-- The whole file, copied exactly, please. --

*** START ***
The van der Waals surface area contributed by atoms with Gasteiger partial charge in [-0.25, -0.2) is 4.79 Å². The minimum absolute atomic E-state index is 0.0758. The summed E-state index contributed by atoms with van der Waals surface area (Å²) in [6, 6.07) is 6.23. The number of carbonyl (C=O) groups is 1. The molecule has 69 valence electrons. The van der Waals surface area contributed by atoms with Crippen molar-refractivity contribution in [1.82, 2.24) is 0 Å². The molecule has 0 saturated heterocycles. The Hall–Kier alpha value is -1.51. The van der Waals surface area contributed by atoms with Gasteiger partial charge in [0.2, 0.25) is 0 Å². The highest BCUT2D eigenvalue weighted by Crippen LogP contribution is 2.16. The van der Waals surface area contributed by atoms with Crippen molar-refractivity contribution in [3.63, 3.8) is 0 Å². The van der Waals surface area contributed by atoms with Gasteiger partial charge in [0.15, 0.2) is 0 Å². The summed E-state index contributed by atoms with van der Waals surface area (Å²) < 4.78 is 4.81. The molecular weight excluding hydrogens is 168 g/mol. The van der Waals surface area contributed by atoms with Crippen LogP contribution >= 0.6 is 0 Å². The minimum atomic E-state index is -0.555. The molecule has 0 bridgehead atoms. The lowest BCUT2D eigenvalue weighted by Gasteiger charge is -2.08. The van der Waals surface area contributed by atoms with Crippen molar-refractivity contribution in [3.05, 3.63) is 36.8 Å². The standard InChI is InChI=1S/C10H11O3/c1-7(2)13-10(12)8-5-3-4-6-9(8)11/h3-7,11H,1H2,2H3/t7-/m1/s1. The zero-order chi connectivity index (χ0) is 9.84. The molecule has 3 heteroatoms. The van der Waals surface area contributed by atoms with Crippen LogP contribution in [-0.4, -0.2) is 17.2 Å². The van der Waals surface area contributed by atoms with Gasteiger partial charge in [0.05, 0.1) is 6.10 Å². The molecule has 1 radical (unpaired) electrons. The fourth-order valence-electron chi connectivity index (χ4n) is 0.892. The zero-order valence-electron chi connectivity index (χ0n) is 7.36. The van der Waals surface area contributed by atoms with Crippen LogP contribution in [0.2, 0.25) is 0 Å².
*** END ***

The van der Waals surface area contributed by atoms with Gasteiger partial charge in [-0.25, -0.2) is 4.79 Å². The minimum absolute atomic E-state index is 0.0758. The summed E-state index contributed by atoms with van der Waals surface area (Å²) in [6, 6.07) is 6.23. The number of carbonyl (C=O) groups is 1. The molecule has 69 valence electrons. The van der Waals surface area contributed by atoms with Crippen molar-refractivity contribution in [1.82, 2.24) is 0 Å². The molecule has 0 saturated heterocycles. The Hall–Kier alpha value is -1.51. The van der Waals surface area contributed by atoms with Gasteiger partial charge in [0.2, 0.25) is 0 Å². The highest BCUT2D eigenvalue weighted by Crippen LogP contribution is 2.16. The van der Waals surface area contributed by atoms with Crippen molar-refractivity contribution in [3.63, 3.8) is 0 Å². The van der Waals surface area contributed by atoms with Gasteiger partial charge in [0.15, 0.2) is 0 Å². The summed E-state index contributed by atoms with van der Waals surface area (Å²) < 4.78 is 4.81. The molecular weight excluding hydrogens is 168 g/mol. The van der Waals surface area contributed by atoms with Crippen LogP contribution >= 0.6 is 0 Å². The minimum atomic E-state index is -0.555. The molecule has 0 bridgehead atoms. The lowest BCUT2D eigenvalue weighted by Gasteiger charge is -2.08. The van der Waals surface area contributed by atoms with Crippen molar-refractivity contribution in [3.05, 3.63) is 36.8 Å². The standard InChI is InChI=1S/C10H11O3/c1-7(2)13-10(12)8-5-3-4-6-9(8)11/h3-7,11H,1H2,2H3/t7-/m1/s1. The zero-order chi connectivity index (χ0) is 9.84. The molecule has 3 heteroatoms. The van der Waals surface area contributed by atoms with Crippen LogP contribution in [-0.4, -0.2) is 17.2 Å². The van der Waals surface area contributed by atoms with Gasteiger partial charge in [0.05, 0.1) is 6.10 Å². The molecule has 1 radical (unpaired) electrons. The fourth-order valence-electron chi connectivity index (χ4n) is 0.892. The zero-order valence-electron chi connectivity index (χ0n) is 7.36. The van der Waals surface area contributed by atoms with Crippen LogP contribution in [0.2, 0.25) is 0 Å².